How Good Is ChatGPT at Coding, Really? (2024)

This article is part of our exclusive IEEE Journal Watch series in partnership with IEEE Xplore.

Programmers have spent decades writing code for AI models, and now, in a full circle moment, AI is being used to write code. But how does an AI code generator compare to a human programmer?

A study published in the June issue of IEEE Transactions on Software Engineering evaluated the code produced by OpenAI’s ChatGPT in terms of functionality, complexity and security. The results show that ChatGPT has an extremely broad range of success when it comes to producing functional code—with a success rate ranging from anywhere as poor as 0.66 percent and as good as 89 percent—depending on the difficulty of the task, the programming language, and a number of other factors.

While in some cases the AI generator could produce better code than humans, the analysis also reveals some security concerns with AI-generated code.

Yutian Tang is a lecturer at the University of Glasgow who was involved in the study. He notes that AI-based code generation could provide some advantages in terms of enhancing productivity and automating software development tasks—but it’s important to understand the strengths and limitations of these models.

“By conducting a comprehensive analysis, we can uncover potential issues and limitations that arise in the ChatGPT-based code generation... [and] improve generation techniques,” Tang explains.

To explore these limitations in more detail, his team sought to test GPT-3.5’s ability to address 728 coding problems from the LeetCode testing platform in five programming languages: C, C++, Java, JavaScript, and Python.

“A reasonable hypothesis for why ChatGPT can do better with algorithm problems before 2021 is that these problems are frequently seen in the training dataset.” —Yutian Tang, University of Glasgow

Overall, ChatGPT was fairly good at solving problems in the different coding languages—but especially when attempting to solve coding problems that existed on LeetCode before 2021. For instance, it was able to produce functional code for easy, medium, and hard problems with success rates of about 89, 71, and 40 percent, respectively.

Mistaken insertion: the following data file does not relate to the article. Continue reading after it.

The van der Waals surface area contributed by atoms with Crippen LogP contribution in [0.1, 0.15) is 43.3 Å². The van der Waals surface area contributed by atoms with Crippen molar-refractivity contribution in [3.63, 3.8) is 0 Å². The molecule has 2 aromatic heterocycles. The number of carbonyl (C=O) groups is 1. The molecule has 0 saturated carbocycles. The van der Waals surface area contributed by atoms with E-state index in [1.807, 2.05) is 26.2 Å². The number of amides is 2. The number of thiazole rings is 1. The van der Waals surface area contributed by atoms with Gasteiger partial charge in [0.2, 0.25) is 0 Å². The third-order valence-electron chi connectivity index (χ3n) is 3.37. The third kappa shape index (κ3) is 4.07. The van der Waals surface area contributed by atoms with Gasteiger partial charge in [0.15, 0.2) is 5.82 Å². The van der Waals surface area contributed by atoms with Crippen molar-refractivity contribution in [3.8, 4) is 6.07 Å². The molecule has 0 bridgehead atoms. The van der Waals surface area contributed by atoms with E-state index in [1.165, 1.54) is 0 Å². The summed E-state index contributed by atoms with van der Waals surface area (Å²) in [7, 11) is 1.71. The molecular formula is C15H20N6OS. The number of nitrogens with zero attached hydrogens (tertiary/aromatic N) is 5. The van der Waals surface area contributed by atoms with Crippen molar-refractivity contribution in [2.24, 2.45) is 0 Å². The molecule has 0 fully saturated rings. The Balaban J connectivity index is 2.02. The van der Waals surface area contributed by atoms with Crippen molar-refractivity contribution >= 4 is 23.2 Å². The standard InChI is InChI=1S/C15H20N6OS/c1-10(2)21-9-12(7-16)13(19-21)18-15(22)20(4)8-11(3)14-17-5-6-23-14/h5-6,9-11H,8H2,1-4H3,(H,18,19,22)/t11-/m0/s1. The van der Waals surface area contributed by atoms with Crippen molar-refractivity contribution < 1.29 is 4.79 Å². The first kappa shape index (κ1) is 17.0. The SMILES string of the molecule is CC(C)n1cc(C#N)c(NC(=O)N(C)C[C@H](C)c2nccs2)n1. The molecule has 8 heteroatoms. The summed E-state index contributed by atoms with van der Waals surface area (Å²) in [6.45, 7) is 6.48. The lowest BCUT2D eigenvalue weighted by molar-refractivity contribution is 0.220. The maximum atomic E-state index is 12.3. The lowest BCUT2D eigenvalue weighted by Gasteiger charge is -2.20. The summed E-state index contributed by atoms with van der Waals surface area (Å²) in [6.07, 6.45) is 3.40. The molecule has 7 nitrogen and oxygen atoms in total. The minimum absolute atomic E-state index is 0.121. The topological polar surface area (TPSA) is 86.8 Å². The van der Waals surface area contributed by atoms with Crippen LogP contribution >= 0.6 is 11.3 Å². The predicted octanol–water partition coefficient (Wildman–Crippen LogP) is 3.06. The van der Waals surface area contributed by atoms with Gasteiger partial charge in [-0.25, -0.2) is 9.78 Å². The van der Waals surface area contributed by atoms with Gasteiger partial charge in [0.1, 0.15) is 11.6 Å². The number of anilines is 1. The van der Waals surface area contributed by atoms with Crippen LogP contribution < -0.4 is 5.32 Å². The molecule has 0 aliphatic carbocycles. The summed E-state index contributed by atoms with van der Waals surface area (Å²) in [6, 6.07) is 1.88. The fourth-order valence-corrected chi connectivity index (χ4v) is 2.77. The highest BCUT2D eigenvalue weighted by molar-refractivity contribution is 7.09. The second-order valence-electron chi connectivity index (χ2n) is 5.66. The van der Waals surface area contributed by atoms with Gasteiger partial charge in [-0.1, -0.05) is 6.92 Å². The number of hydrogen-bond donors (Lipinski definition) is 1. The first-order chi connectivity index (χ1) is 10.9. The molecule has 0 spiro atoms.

“However, when it comes to the algorithm problems after 2021, ChatGPT’s ability to generate functionally correct code is affected. It sometimes fails to understand the meaning of questions, even for easy level problems,” Tang notes.

For example, ChatGPT’s ability to produce functional code for “easy” coding problems dropped from 89 percent to 52 percent after 2021. And its ability to generate functional code for “hard” problems dropped from 40 percent to 0.66 percent after this time as well.

“A reasonable hypothesis for why ChatGPT can do better with algorithm problems before 2021 is that these problems are frequently seen in the training dataset,” Tang says.

Essentially, as coding evolves, ChatGPT has not been exposed yet to new problems and solutions. It lacks the critical thinking skills of a human and can only address problems it has previously encountered. This could explain why it is so much better at addressing older coding problems than newer ones.

“ChatGPT may generate incorrect code because it does not understand the meaning of algorithm problems.” —Yutian Tang, University of Glasgow

Interestingly, ChatGPT is able to generate code with smaller runtime and memory overheads than at least 50 percent of human solutions to the same LeetCode problems.

The researchers also explored the ability of ChatGPT to fix its own coding errors after receiving feedback from LeetCode. They randomly selected 50 coding scenarios where ChatGPT initially generated incorrect coding, either because it didn’t understand the content or problem at hand.

While ChatGPT was good at fixing compiling errors, it generally was not good at correcting its own mistakes.

“ChatGPT may generate incorrect code because it does not understand the meaning of algorithm problems, thus, this simple error feedback information is not enough,” Tang explains.

The researchers also found that ChatGPT-generated code did have a fair amount of vulnerabilities, such as a missing null test, but many of these were easily fixable. Their results also show that generated code in C was the most complex, followed by C++ and Python, which has a similar complexity to the human-written code.

Tangs says, based on these results, it’s important that developers using ChatGPT provide additional information to help ChatGPT better understand problems or avoid vulnerabilities.

“For example, when encountering more complex programming problems, developers can provide relevant knowledge as much as possible, and tell ChatGPT in the prompt which potential vulnerabilities to be aware of,” Tang says.

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